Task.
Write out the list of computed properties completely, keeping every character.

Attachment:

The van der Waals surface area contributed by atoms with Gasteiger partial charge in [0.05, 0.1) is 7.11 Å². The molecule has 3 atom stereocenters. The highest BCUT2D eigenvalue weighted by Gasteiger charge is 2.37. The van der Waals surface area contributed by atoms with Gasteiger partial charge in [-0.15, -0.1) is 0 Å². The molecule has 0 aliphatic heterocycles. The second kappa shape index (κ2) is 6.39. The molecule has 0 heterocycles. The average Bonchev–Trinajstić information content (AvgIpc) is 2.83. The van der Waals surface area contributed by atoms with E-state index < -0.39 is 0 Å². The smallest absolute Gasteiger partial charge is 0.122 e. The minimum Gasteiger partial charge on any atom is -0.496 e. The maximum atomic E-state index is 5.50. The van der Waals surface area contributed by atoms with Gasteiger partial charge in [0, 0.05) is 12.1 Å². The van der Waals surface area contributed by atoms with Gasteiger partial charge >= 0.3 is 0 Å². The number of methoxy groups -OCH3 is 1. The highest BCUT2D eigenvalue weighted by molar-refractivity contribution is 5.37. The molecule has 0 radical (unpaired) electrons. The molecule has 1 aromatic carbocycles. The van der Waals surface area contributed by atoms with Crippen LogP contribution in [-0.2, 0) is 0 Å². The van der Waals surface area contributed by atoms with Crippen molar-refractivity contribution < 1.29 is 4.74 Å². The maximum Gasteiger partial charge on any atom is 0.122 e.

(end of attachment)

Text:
The van der Waals surface area contributed by atoms with Gasteiger partial charge in [0.05, 0.1) is 7.11 Å². The molecule has 3 atom stereocenters. The highest BCUT2D eigenvalue weighted by Gasteiger charge is 2.37. The van der Waals surface area contributed by atoms with Gasteiger partial charge in [-0.15, -0.1) is 0 Å². The molecule has 0 aliphatic heterocycles. The second kappa shape index (κ2) is 6.39. The molecule has 0 heterocycles. The average Bonchev–Trinajstić information content (AvgIpc) is 2.83. The van der Waals surface area contributed by atoms with E-state index < -0.39 is 0 Å². The smallest absolute Gasteiger partial charge is 0.122 e. The minimum Gasteiger partial charge on any atom is -0.496 e. The maximum atomic E-state index is 5.50. The van der Waals surface area contributed by atoms with Gasteiger partial charge in [0, 0.05) is 12.1 Å². The van der Waals surface area contributed by atoms with Gasteiger partial charge >= 0.3 is 0 Å². The number of methoxy groups -OCH3 is 1. The highest BCUT2D eigenvalue weighted by molar-refractivity contribution is 5.37. The molecule has 0 radical (unpaired) electrons. The molecule has 1 aromatic carbocycles. The van der Waals surface area contributed by atoms with Crippen LogP contribution in [-0.2, 0) is 0 Å². The van der Waals surface area contributed by atoms with Crippen molar-refractivity contribution < 1.29 is 4.74 Å². The maximum Gasteiger partial charge on any atom is 0.122 e.